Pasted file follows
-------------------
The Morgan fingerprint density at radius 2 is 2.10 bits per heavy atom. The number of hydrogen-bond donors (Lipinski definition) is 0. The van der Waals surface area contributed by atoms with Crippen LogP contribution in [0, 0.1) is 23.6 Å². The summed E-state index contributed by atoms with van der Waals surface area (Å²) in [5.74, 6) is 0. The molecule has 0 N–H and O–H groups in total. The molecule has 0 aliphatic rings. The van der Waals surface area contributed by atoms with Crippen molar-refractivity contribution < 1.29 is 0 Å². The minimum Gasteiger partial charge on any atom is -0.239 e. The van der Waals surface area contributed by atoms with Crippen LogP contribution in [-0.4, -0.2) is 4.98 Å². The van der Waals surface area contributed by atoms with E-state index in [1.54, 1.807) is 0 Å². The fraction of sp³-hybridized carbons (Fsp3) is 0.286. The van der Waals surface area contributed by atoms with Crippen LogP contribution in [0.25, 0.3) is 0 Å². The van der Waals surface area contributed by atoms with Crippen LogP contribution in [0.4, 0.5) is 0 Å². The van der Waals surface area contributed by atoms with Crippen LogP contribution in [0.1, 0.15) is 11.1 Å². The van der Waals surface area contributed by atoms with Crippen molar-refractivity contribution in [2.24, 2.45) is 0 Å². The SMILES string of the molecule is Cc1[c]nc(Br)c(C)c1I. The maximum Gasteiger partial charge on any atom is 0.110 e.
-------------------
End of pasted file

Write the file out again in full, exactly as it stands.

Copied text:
The Morgan fingerprint density at radius 2 is 2.10 bits per heavy atom. The number of hydrogen-bond donors (Lipinski definition) is 0. The van der Waals surface area contributed by atoms with Crippen LogP contribution in [0, 0.1) is 23.6 Å². The summed E-state index contributed by atoms with van der Waals surface area (Å²) in [5.74, 6) is 0. The molecule has 0 N–H and O–H groups in total. The molecule has 0 aliphatic rings. The van der Waals surface area contributed by atoms with Crippen molar-refractivity contribution < 1.29 is 0 Å². The minimum Gasteiger partial charge on any atom is -0.239 e. The van der Waals surface area contributed by atoms with Crippen LogP contribution in [-0.4, -0.2) is 4.98 Å². The van der Waals surface area contributed by atoms with E-state index in [1.54, 1.807) is 0 Å². The fraction of sp³-hybridized carbons (Fsp3) is 0.286. The van der Waals surface area contributed by atoms with Crippen LogP contribution in [0.25, 0.3) is 0 Å². The van der Waals surface area contributed by atoms with Crippen LogP contribution in [0.4, 0.5) is 0 Å². The van der Waals surface area contributed by atoms with Crippen LogP contribution in [0.1, 0.15) is 11.1 Å². The van der Waals surface area contributed by atoms with Crippen molar-refractivity contribution in [2.24, 2.45) is 0 Å². The SMILES string of the molecule is Cc1[c]nc(Br)c(C)c1I. The maximum Gasteiger partial charge on any atom is 0.110 e.